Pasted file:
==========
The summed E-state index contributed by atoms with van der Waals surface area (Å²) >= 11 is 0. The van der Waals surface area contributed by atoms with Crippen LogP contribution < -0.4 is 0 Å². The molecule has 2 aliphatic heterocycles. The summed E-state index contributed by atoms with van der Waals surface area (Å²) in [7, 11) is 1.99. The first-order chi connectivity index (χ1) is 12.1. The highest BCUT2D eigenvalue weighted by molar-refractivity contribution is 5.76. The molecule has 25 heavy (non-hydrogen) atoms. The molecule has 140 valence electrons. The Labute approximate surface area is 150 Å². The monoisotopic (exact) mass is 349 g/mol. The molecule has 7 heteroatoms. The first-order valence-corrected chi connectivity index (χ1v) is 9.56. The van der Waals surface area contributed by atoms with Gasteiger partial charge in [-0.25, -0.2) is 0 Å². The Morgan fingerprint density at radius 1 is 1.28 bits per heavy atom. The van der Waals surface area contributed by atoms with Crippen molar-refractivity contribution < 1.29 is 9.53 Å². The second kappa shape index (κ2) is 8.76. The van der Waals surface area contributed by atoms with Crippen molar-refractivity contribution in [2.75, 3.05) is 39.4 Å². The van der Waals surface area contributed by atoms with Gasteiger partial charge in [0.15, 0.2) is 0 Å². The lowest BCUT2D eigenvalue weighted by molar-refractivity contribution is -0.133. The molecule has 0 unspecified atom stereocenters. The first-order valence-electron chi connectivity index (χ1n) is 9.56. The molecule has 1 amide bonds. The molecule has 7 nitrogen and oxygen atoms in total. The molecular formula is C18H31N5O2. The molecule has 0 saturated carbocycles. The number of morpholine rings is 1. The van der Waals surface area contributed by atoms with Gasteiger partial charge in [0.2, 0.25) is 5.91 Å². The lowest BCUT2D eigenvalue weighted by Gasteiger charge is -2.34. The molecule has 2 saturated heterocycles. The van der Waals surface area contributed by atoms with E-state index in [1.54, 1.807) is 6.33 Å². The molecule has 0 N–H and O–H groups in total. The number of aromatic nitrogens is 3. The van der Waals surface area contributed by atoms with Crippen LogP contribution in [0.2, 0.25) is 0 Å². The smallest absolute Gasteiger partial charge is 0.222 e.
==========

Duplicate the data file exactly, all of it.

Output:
The summed E-state index contributed by atoms with van der Waals surface area (Å²) >= 11 is 0. The van der Waals surface area contributed by atoms with Crippen LogP contribution < -0.4 is 0 Å². The molecule has 2 aliphatic heterocycles. The summed E-state index contributed by atoms with van der Waals surface area (Å²) in [7, 11) is 1.99. The first-order chi connectivity index (χ1) is 12.1. The highest BCUT2D eigenvalue weighted by molar-refractivity contribution is 5.76. The molecule has 25 heavy (non-hydrogen) atoms. The molecule has 140 valence electrons. The Labute approximate surface area is 150 Å². The monoisotopic (exact) mass is 349 g/mol. The molecule has 7 heteroatoms. The first-order valence-corrected chi connectivity index (χ1v) is 9.56. The van der Waals surface area contributed by atoms with Gasteiger partial charge in [-0.25, -0.2) is 0 Å². The Morgan fingerprint density at radius 1 is 1.28 bits per heavy atom. The van der Waals surface area contributed by atoms with Crippen molar-refractivity contribution < 1.29 is 9.53 Å². The second kappa shape index (κ2) is 8.76. The van der Waals surface area contributed by atoms with Crippen molar-refractivity contribution in [2.75, 3.05) is 39.4 Å². The van der Waals surface area contributed by atoms with Gasteiger partial charge in [0.15, 0.2) is 0 Å². The lowest BCUT2D eigenvalue weighted by molar-refractivity contribution is -0.133. The molecule has 0 unspecified atom stereocenters. The first-order valence-electron chi connectivity index (χ1n) is 9.56. The molecule has 1 amide bonds. The molecule has 7 nitrogen and oxygen atoms in total. The molecular formula is C18H31N5O2. The molecule has 0 saturated carbocycles. The number of morpholine rings is 1. The van der Waals surface area contributed by atoms with Gasteiger partial charge in [0.2, 0.25) is 5.91 Å². The lowest BCUT2D eigenvalue weighted by Gasteiger charge is -2.34. The molecule has 2 saturated heterocycles. The van der Waals surface area contributed by atoms with E-state index in [1.54, 1.807) is 6.33 Å². The molecule has 0 N–H and O–H groups in total. The number of aromatic nitrogens is 3. The van der Waals surface area contributed by atoms with Crippen LogP contribution in [0.2, 0.25) is 0 Å². The smallest absolute Gasteiger partial charge is 0.222 e.